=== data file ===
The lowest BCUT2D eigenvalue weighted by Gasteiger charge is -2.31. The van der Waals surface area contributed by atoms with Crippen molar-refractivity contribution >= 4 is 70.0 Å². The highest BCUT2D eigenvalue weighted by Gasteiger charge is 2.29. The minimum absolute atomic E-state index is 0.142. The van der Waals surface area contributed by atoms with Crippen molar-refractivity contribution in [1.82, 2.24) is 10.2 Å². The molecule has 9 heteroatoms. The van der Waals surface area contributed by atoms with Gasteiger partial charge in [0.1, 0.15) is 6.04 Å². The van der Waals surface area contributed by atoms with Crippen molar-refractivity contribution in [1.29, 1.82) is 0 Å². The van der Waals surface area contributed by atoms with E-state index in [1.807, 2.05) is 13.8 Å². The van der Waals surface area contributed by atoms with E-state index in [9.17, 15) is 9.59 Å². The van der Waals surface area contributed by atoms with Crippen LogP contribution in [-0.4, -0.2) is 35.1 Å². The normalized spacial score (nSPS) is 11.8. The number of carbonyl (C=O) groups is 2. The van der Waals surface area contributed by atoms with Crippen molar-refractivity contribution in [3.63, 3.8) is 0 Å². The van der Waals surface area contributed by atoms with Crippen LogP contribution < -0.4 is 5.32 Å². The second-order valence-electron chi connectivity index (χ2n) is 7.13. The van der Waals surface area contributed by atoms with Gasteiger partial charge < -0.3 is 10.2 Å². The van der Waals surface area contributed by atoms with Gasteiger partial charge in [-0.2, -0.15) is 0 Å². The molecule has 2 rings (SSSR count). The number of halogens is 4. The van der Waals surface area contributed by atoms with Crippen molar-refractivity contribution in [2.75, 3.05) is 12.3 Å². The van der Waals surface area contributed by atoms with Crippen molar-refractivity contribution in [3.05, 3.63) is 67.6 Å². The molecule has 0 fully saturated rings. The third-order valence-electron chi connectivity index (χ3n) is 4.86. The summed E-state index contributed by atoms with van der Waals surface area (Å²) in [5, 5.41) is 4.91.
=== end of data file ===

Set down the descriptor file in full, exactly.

The lowest BCUT2D eigenvalue weighted by Gasteiger charge is -2.31. The van der Waals surface area contributed by atoms with Crippen molar-refractivity contribution >= 4 is 70.0 Å². The highest BCUT2D eigenvalue weighted by Gasteiger charge is 2.29. The minimum absolute atomic E-state index is 0.142. The van der Waals surface area contributed by atoms with Crippen molar-refractivity contribution in [1.82, 2.24) is 10.2 Å². The molecule has 9 heteroatoms. The van der Waals surface area contributed by atoms with Gasteiger partial charge in [0.1, 0.15) is 6.04 Å². The van der Waals surface area contributed by atoms with Crippen molar-refractivity contribution in [1.29, 1.82) is 0 Å². The van der Waals surface area contributed by atoms with E-state index in [1.807, 2.05) is 13.8 Å². The van der Waals surface area contributed by atoms with E-state index in [9.17, 15) is 9.59 Å². The van der Waals surface area contributed by atoms with Crippen LogP contribution in [-0.4, -0.2) is 35.1 Å². The normalized spacial score (nSPS) is 11.8. The number of carbonyl (C=O) groups is 2. The van der Waals surface area contributed by atoms with Crippen molar-refractivity contribution in [3.63, 3.8) is 0 Å². The van der Waals surface area contributed by atoms with Crippen LogP contribution < -0.4 is 5.32 Å². The second-order valence-electron chi connectivity index (χ2n) is 7.13. The van der Waals surface area contributed by atoms with Gasteiger partial charge < -0.3 is 10.2 Å². The van der Waals surface area contributed by atoms with Gasteiger partial charge in [-0.2, -0.15) is 0 Å². The molecule has 2 rings (SSSR count). The number of halogens is 4. The van der Waals surface area contributed by atoms with Crippen molar-refractivity contribution in [2.75, 3.05) is 12.3 Å². The van der Waals surface area contributed by atoms with Crippen molar-refractivity contribution in [3.05, 3.63) is 67.6 Å². The molecule has 0 fully saturated rings. The third-order valence-electron chi connectivity index (χ3n) is 4.86. The summed E-state index contributed by atoms with van der Waals surface area (Å²) in [5, 5.41) is 4.91.